Critical Reception

Mark Sutherland of Rolling Stone UK wrote, “the empowering, elemental force and simmering hurt that made the original Speak Now such a remarkable record remains strikingly intact.” Annabel Nugent of The Independent, Poppie Platt of The Daily Telegraph, and Will Hodgkinson of The Times praised the album’s crisper production, emotional heft, and Taylor’s strong vocals. Kelsey Barnes of The Line of Best Fit complimented the album’s catharsis accurately representing adolescence. Some critics disagreed with the lyric change in “Better Than Revenge”, claiming it to be unnecessary.

Commercial Performance

Upon release, Speak Now (Taylor’s Version) received 126.3 million streams on its opening day on Spotify, breaking the records for the most single-day streams for any album in 2023 and for a country album ever. It also became the second most-streamed album by a female artist in a single day, behind Taylor’s own Midnights (2022).

In the US, Billboard reported that Speak Now (Taylor’s Version) sold 575,000 units within its first four days, including over 400,000 album sales (of which 225,000 were vinyl LPs), marking the largest consumption and sales week for an album in 2023, as well as the second-largest vinyl sales week in US history, behind Midnights. Speak Now (Taylor’s Version) debuted at No. 1 on the Billboard 200 with 716,000 units, including 507,000 album sales, earning the largest week for a country album since December 2014. Taylor set new records among female artists for most No. 1 albums in chart history (12) and most consecutive years with a new No. 1 album (5), surpassing Barbra Streisand and Miley Cyrus, respectively. Taylor  also became the first living soloist to chart four albums in the Top 10 simultaneously in history, and the first act to have nine albums sell at least 500,000 copies in a week.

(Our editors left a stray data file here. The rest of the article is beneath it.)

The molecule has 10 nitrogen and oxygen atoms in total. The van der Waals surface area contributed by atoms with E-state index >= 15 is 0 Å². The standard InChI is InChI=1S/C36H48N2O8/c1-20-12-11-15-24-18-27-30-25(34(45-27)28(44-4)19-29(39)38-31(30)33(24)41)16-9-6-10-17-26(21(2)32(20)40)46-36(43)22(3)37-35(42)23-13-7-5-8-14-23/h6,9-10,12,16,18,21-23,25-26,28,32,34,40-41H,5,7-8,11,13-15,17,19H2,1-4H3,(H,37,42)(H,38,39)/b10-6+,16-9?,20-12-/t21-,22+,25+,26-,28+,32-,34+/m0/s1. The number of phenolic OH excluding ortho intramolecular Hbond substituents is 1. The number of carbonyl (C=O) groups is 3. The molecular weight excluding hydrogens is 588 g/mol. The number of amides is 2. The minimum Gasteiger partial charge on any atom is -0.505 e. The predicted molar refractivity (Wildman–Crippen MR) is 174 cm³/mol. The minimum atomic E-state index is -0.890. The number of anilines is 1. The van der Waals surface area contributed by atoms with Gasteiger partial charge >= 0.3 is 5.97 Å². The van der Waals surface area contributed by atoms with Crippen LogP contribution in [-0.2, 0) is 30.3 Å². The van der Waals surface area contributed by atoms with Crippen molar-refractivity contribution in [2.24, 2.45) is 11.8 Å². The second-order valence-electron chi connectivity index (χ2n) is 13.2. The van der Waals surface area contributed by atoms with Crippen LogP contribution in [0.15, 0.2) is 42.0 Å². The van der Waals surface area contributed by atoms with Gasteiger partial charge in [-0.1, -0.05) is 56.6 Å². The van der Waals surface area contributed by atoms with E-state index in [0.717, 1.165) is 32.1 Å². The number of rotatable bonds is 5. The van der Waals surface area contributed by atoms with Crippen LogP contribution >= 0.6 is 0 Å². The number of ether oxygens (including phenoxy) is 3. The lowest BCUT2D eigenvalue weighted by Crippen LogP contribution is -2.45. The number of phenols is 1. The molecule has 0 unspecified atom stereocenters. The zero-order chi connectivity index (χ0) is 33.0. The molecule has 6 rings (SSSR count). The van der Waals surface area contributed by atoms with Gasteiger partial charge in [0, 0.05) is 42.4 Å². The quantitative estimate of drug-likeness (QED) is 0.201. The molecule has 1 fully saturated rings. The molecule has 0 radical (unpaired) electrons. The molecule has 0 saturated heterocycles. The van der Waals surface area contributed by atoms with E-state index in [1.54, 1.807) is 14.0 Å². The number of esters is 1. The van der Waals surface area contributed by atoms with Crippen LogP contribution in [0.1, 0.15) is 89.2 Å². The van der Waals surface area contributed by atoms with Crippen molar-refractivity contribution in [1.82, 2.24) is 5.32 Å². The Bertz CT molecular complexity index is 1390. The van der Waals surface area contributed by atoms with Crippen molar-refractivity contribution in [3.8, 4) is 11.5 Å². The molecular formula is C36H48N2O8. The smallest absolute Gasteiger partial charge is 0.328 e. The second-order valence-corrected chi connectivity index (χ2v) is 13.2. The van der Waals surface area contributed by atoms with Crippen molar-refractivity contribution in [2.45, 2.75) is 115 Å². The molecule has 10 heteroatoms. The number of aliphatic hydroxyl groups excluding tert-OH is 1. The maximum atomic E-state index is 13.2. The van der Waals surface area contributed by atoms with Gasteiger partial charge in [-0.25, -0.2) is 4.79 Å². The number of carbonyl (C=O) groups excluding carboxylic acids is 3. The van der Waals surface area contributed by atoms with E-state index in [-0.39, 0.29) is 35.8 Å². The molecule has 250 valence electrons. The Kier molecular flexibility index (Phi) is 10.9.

Speak Now (Taylor’s Version) debuted at No. 1 on the UK Albums Chart with 67,000 units, surpassing the 2010 album’s peak (No. 6) and doubling its first-week sales. Taylor became the fastest female artist to collect 10 No. 1 albums in the UK, surpassing Madonna. In Australia, Speak Now (Taylor’s Version) debuted at No. 1 on the ARIA Albums Chart as well, displacing Midnights from the top spot. It became Taylor’s 11th No. 1 album and made her the first act to replace oneself at the top spot. Fifteen tracks from the album entered the ARIA Singles Chart simultaneously, with three in the Top 10.

Long Live

Listening to Speak Now (Taylor’s Version) is an emotional and nostalgic experience, especially for the people who have grown up with Taylor and her music. Maybe that is because this re-recording allows us to have empathy for our past selves. Our teenage selves make so many mistakes — Taylor just had to make hers in front of millions of people. For better or worse, Speak Now (Taylor’s Version) lets the ghosts of the past out. Maybe now, she can let a few of them go:

«I'll be forever proud of setting a goal and seeing it through. I'lI always feel shivers all over when I remember singing 'Long Live' to close the show every night on tour. The outstretched hands of those bright and beautiful faces of the fans. Their support was like an open palm that reached out and helped me up off the ground when others were, frankly, mean. These days I make my choices for those people, the ones who thought I had been good enough all along. I try to speak my mind when I feel strongly, in the moment I feel it. I'm still idealistic and earnest about the music I make, but I'm less crushed when people mock me for it. I know now that one of the bravest things a person can do is create something with unblinking sincerity, to put it all on the line. I still sometimes wish I was a little kid again in a tiny bed, before I ever grew up. [...] I consider this music to be, along with your faith in me, the best thing that's ever been mine.»

General Information
ArtistTaylor Swift
ReleasedJuly 7, 2023
StudiosBlack Bird (Nashville)
Electric Lady (New York)
Kitty Committee (London)
Long Pond (Hudson Valley)
Nervous Breakdance (Los Angeles)
Rough Customer (Brooklyn)
GenreCountry Pop
Pop Rock
LabelRepublic Records
Taylor Swift (also exec.)
Christopher Rowe
Jack Antonoff
Aaron Dessner
Midnights (2022)Speak Now (Taylor’s Version) [2023]1989 (Taylor’s Version) [2023]
Album Certification
Album Announcement
Album Artwork